Larger solar installations have been coming to Vermont recently due to its solar-friendly policies. The state government has now commissioned the largest public solar initiative to date. Twelve state facilities located throughout Vermont will be adding solar systems with the help of AllEarth Renewables. Construction has already been initiated, with almost 5 MW of capacity planned in total.
The sites include each of the state’s correctional facilities and several state office buildings, including the office of Vermont Governor Peter Shumlin. The ground-mounted solar systems will provide net metered solar electricity for each facility at below-market rates through long-term energy contracts.
Each of the 500 kW projects will be constructed using AllSun Trackers, a dual axis tracker that maximizes energy production. They are manufactured in Williston, Vermont by AllEarth Renewables. The initial three 500 kW projects, which are scheduled to be completed in 2014, will each feature 1560 SunPower 345-watt solar panels.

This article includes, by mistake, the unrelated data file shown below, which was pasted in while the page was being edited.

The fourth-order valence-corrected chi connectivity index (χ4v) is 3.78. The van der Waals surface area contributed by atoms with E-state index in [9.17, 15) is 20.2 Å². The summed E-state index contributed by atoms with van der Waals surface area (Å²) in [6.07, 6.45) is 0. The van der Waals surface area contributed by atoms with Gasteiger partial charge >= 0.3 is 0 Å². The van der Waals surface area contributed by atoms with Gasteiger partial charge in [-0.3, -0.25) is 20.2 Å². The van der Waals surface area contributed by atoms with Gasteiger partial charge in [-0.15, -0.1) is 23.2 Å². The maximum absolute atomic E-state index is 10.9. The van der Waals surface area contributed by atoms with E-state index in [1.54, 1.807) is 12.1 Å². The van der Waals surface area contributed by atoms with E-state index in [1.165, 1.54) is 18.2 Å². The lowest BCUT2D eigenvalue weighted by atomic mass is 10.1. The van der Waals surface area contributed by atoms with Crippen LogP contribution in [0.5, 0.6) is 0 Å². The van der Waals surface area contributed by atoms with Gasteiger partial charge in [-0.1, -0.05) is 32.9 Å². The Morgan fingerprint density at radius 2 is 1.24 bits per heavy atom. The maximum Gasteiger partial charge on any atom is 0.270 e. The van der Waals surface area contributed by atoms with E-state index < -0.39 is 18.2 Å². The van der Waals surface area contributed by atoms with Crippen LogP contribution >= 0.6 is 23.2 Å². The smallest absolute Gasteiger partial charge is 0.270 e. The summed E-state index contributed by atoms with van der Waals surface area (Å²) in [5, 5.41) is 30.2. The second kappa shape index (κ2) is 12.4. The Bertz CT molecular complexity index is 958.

The initiative is expected to produce more than 7000 MWh of energy for the state buildings each year.
“The combination of our premium, American-made dual-axis trackers with high performance SunPower solar panels is a perfect match,” said president and CEO of AllEarth Renewables David Blittersdorf. “By utilizing our tracking technology with high-efficiency SunPower panels, we can maximize production within the state’s net metering limit, boosting the total solar savings for the State of Vermont and the economic returns for each project. It’s a real winning combination.”
“SunPower’s high-efficiency solar panels will maximize production of cost-effective solar power for the State of Vermont, reducing long-term operational costs,” said Howard Wenger, SunPower president, business units. “As a SunPower dealer, AllEarth Renewables has demonstrated a commitment to delivering quality solar solutions, and we’re looking forward to their continued success in years to come.”
The initial 1.5 MW of projects are being financed by the Alternative Energy Development Group, based in Philadelphia, Pennsylvania.